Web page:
December 30, 2019 – Today, the PE sector is the chief growth driver for executive search firms. PE firms are rapidly expanding their portfolio companies and along that pathway they need top talent more than ever before. In short, private equity firms are hungry for top level C-suite talent as their portfolio companies go through an explosive gritty phase. At the same time, the PE sector as an investment source is also becoming a growing wellspring of capital for search firms to expand their businesses. And that capital is driving M&A deals among search firms.
As Hunt Scanlon Media looked back on 2019, we found these forces playing a significant part in the top stories across the board. Picking the 10 focused on private equity out of such a vast array was no small task, but we ultimately made our selections.
For starters, private equity-backed acquisitions fueled the search industry’s continuing trend toward consolidation. Diversified Search, funded by an infusion of dollars from ShoreView Industries, acquired Koya Leadership Partners. ZRG Partners continued to implement its growth and expansion strategy, purchasing Toft Group, among other firms this year, with PE funding. And Riviera Partners secured a minority investment of $25 million led by private equity firms Kayne Anderson Capital Advisors and ROCA Partners.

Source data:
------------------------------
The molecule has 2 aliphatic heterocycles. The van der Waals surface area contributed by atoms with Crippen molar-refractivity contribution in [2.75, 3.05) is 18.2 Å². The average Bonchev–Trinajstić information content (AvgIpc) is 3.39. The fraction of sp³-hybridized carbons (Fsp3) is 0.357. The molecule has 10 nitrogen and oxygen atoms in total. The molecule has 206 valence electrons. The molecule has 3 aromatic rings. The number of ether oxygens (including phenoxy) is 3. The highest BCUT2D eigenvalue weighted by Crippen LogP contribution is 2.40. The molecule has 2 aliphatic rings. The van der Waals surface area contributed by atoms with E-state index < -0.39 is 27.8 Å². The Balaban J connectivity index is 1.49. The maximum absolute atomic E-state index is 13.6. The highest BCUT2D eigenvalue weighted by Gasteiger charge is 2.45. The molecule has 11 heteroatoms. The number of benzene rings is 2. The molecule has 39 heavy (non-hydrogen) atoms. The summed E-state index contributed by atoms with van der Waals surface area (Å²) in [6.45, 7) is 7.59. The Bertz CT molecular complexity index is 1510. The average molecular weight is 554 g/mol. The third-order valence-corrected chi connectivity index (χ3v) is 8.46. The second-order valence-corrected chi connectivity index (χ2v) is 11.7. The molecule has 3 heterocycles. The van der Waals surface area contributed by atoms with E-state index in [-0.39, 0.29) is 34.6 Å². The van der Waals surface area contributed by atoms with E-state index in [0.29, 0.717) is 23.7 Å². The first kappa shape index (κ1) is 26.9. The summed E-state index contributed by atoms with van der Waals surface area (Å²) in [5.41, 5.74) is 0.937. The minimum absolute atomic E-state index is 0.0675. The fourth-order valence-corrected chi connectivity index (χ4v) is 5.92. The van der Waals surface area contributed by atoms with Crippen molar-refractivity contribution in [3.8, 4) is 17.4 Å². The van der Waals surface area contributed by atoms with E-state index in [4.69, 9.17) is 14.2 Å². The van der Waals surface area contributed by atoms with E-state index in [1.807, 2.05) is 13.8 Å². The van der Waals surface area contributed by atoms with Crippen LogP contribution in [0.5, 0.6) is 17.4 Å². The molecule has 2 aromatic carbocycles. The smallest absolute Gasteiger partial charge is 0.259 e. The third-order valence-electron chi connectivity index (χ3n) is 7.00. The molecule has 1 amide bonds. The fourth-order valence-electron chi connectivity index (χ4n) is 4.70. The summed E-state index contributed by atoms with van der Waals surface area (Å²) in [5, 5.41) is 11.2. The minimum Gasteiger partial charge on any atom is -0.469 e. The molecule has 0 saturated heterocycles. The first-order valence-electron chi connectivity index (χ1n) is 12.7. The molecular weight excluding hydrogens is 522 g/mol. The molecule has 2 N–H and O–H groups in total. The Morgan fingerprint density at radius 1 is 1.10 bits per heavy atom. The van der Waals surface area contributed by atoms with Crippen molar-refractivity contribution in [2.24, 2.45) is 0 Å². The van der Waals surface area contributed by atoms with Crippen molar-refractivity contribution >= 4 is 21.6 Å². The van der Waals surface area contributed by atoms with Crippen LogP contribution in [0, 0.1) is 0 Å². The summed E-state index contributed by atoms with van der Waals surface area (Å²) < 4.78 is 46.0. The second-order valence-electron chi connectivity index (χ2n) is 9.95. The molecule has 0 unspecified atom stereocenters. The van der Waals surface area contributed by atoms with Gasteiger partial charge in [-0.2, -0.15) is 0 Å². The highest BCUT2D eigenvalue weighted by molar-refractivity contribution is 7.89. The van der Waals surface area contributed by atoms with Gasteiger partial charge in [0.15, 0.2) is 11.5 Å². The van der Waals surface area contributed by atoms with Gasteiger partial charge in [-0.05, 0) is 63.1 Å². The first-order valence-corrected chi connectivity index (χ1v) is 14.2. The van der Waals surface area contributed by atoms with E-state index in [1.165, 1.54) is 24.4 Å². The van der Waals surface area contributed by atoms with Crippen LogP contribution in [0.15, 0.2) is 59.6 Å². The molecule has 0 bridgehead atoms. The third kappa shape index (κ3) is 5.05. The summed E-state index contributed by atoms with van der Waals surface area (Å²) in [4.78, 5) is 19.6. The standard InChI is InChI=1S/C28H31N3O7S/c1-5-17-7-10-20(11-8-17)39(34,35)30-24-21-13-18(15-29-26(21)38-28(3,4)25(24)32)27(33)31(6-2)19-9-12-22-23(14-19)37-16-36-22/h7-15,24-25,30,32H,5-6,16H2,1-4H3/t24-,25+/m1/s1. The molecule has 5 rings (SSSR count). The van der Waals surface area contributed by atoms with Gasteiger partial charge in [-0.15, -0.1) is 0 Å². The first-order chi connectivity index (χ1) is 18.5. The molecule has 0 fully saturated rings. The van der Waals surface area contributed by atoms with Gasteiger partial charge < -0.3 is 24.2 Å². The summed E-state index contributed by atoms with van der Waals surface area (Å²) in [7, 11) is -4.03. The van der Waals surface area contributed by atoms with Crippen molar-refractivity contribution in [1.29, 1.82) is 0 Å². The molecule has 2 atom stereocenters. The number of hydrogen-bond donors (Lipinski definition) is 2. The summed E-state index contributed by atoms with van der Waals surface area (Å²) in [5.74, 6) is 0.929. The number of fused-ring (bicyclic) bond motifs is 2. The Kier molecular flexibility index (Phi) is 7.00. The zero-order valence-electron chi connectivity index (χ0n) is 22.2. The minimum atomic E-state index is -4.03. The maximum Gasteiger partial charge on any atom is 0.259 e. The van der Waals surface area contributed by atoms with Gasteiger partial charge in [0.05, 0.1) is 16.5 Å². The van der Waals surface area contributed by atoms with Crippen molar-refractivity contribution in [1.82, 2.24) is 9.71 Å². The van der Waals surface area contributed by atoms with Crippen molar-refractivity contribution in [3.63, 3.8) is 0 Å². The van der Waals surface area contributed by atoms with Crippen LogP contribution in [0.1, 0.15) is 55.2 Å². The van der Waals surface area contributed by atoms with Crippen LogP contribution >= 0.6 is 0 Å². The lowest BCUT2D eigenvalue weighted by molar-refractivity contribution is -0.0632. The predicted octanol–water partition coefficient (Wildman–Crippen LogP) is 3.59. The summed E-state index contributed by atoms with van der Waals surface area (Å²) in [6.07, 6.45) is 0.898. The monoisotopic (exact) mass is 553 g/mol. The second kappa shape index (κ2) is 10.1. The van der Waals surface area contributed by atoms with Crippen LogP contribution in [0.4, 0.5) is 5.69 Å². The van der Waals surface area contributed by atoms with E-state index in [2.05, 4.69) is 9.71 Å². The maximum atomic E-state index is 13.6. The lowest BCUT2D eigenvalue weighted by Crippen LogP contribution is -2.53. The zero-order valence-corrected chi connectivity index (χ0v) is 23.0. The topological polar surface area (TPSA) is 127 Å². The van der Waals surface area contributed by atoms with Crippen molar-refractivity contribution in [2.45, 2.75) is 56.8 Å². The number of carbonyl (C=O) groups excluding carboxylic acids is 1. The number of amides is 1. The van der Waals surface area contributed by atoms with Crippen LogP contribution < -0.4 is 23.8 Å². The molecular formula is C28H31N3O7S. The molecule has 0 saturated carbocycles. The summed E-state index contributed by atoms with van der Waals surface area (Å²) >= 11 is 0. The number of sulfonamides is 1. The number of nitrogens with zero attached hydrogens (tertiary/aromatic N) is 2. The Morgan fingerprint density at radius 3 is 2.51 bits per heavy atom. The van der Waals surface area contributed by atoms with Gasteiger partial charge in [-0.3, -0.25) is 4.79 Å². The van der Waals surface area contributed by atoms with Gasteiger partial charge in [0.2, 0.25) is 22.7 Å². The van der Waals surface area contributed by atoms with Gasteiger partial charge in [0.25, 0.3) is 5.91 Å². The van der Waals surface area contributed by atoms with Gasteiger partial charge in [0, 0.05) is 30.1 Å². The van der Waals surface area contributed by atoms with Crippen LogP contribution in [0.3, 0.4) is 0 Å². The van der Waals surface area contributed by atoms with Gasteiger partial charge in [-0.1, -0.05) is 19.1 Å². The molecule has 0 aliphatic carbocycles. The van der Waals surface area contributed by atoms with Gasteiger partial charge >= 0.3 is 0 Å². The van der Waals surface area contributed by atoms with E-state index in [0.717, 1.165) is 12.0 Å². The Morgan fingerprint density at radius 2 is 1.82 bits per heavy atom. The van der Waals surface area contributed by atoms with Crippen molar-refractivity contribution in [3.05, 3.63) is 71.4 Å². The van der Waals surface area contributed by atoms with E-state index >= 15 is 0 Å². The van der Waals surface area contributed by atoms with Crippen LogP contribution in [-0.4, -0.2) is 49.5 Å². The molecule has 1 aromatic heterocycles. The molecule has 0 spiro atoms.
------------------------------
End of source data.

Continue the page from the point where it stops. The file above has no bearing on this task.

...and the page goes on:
But this was not a trend restricted to the U.S. Among our other top stories, London-based search firms Dartmouth Partners, which specializes in corporate finance, investment banking, private equity and wealth management, merged with Pure Search, backed by Literacy Capital plc. And ThinCats, a leading U.K. private lender, provided upwards of $3.5 million in debt financing to help U.K. based TritonExec execute its expansion plans.
Not to be outdone, behemoth Carlyle Group went a step further, this year becoming a majority investor in HireVue. This story was a prime example of one of the biggest PE firms acknowledging the great investment fundamentals that underpin much of the recruiting sector by investing in the sector itself.
Hunt Scanlon also told readers about the growing focus by PE firms and their portfolios to install world-class talent leaders at the top of their organizations whose primary function is to oversee an increasingly complex human capital environment. Heads of talent, as one big story showed, have become among the fastest-growing specialist roles for private equity firms. As if to prove the point, Greenwich Harbor Partners this fall placed the chief human capital officer of differentiated private equity investor Capital Partners. And our piece about finding the right leaders for PE firms emphasized that a thorough and continual analysis of human capital is essential whenever a PE firm takes on a new company.
Lastly, we gave our readers insight into how private equity, ever pushing for better results, is driving recruitment firms to up their game to find the talent that can deliver on every PE firm’s investment strategy. In the end, that’s a win-win for all concerned.
Here are our choices of the top PE recruiting stories of 2019!